Detecting comments in some languages can be a lot more involved and many languages allow comments over multiple lines. For example, C# treats everything between /* and */ as a comment. Here in our assembly language we keep it simple and everything after a ; will be ignored right up until the end of the line. So, what does that do for our tokenising:

start:  ldi a,1     ; initial setup A = 1
        ldi b,0     ;               B = 0

… becomes …

[ 
  "start:", "ldi", "a,1", "COMMENT",
  "ldi", "b,0", "COMMENT"
]

That’s looking much better and we’ve effectively removed things we’re not really interested in which means the text that remains is our actual program that has the real meaning that we’ll need to handle.

The most important meaning in our program is the assembly language mnemonics (the three letter instructions that tell the computer what type of action to perform). In our full assembly program above we have ldi, mov, add and so on. These are pretty straightforward to pick out:

MNEMONIC = [a-z]i+

So, this says that any one character between a and z is acceptable and then we follow that with an i (meaning we’re not worried about case and ldi is the same as LDI … and even LdI is ok) and then finally, as before, the + says we’ll want one or more of these ‘acceptable characters’ in a sequence. That now gives us:

[
  "MNEMONIC(start)", ":", "MNEMONIC(ldi)", "MNEMONIC(a)", ",1", "COMMENT",
  "MNEMONIC(ldi)", "MNEMONIC(b)", ",0", "COMMENT"
]

Oh dear, what’s gone wrong there then?! Well, this is an example of a tokenising rule being ‘greedy’. It’s recognised things it shouldn’t have and mis-categorised them because our rules aren’t specific enough.

What can we do to improve this? Well, let’s look at what’s been mis-identified … the a in a,1 and the b in b,0 stand out and that’s because although they’re using letters just like the mnemonics we’re actually referring to registers here. Let’s define this rule alongside the MNEMONIC rule:

MNEMONIC = [a-z]i+
REGISTER = (A / B / C / D)

A = 'a'i
B = 'b'i
C = 'c'i
D = 'd'i

This maybe looks more complicated than it really is. For convenience we define A, B, C and D to represent the characters a, b, c and d respectively. Note for each I’ve added i to indicate we’re case insensitive and so a or A are both an A token. So, with that in hand a REGISTER is a single A, B, C or D token. Let’s see what that does for our tokenising:

[
  "MNEMONIC(start)", ":", "MNEMONIC(ldi)", "REGISTER(a)", ",1", "COMMENT",
  "MNEMONIC(ldi)", "REGISTER(b)", ",0", "COMMENT"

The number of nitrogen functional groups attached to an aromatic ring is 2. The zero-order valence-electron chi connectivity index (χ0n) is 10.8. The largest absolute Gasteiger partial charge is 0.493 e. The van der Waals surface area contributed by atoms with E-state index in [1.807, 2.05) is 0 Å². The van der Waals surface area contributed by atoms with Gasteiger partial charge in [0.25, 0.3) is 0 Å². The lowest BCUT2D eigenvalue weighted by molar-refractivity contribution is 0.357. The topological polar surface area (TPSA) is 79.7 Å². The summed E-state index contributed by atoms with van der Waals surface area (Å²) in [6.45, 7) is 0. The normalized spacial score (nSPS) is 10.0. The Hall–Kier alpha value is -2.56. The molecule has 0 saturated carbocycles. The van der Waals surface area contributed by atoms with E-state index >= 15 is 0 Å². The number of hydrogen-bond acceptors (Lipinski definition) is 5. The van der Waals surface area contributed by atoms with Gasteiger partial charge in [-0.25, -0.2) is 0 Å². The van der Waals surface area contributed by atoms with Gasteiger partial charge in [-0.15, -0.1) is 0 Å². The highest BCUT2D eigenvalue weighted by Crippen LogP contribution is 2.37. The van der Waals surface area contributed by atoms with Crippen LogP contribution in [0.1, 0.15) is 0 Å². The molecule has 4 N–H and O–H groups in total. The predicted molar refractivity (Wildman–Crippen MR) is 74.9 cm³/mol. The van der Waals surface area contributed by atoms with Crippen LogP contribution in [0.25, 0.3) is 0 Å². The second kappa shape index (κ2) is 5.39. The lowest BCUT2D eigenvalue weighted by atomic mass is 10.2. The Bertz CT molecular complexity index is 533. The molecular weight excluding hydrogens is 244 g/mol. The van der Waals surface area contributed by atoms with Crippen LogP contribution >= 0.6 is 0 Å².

]

We can likewise fix the mis-identified start: label by defining how we know when something is a label:

LABEL    = ident COL

ident    = (alpha+ alphanum*)
alpha    = [a-zA-Z_]
alphanum = [a-zA-Z_0-9]

COL = ':'

So, a LABEL is an ident followed by a colon : and an ident is one or more alpha characters followed by zero or more alphanum characters, that is, an identifier can be made up of letters or numbers but must start with a letter. The * indicates zero or more here whereas the + indicates one or more. With this rule we’re now at:

[
  "LABEL(start:)", "MNEMONIC(ldi)", "REGISTER(a)", ",1", "COMMENT",
  "MNEMONIC(ldi)", "REGISTER(b)", ",0", "COMMENT"
]

Keeping up? Effectively though this whole process is about defining the rules needed to extract the tokens from the plain text. Finishing off we can pick out the literal values 0 and 1 along with the , as follows:

LITERAL  = decimal 
COMMA    = CMA

decimal = [0-9]+

CMA = ','

… to get …

[
  "LABEL(start:)", "MNEMONIC(ldi)", "REGISTER(a)", "COMMA", "LITERAL(1)", "COMMENT",
  "MNEMONIC(ldi)", "REGISTER(b)", "COMMA", "LITERAL(0)", "COMMENT"
]

… and with that we’ve extracted a list of tokens from our original stream of characters and that’s pretty much it for the first process in assembling an assembly language program.

Now we’ve got our list of tokens we need to extract some sort of semantic meaning from them, that is, what are these series of tokens actually asking us to do and does that actually make sense? Is it something the computer is actually capable of doing? This we’ll look at in the next episode of this mini-series.

The definition language I’ve been using so far is utilised by PEG.js to create a tokeniser (and a parser too as we’ll see in the next episode) taking all the hard work out of this stage of the assembly process. You could, of course, create a tokeniser from scratch but there really is no need with something like PEG.js.

If you’d like to have a play with tokenising you can use the PEG.js online tool here. The full tokeniser covered so far is below and you can enter this in the left-hand pane and then put the assembly program from the top of this post in the right hand pane. The result will be the tokenised output at the bottom right.

PEG.js
TOKENS = TOKEN*
TOKEN = WSS / COMMENT / LABEL / REGISTER / COMMA / LITERAL / MNEMONIC / EOL

// Tokens

COMMA    = CMA              { return 'COMMA'; }
COMMENT  = (SEM (!EOL .)*)  { return 'COMMENT'; }
LABEL    = ident COL        { return 'LABEL('+text()+')'; }
LITERAL  = decimal          { return 'LITERAL('+text()+')'; }
MNEMONIC = [a-z]i+          { return 'MNEMONIC('+text()+')'; }
REGISTER = (A / B / C / D)  { return 'REGISTER('+text()+')'; }

// Whitespace

WSS "whitespace" = WS+      { return 'WSS'; }
WS  = ' ' / '\t'

// Macros

alpha    = [a-zA-Z_]
ident    = (alpha+ alphanum*)
alphanum = [a-zA-Z_0-9]
decimal  = [0-9]+

A = 'a'i
B = 'b'i
C = 'c'i
D = 'd'i

EOL = [\n\r]

CMA = ','
COL = ':'
SEM = ';'
Published Nov 27, 2022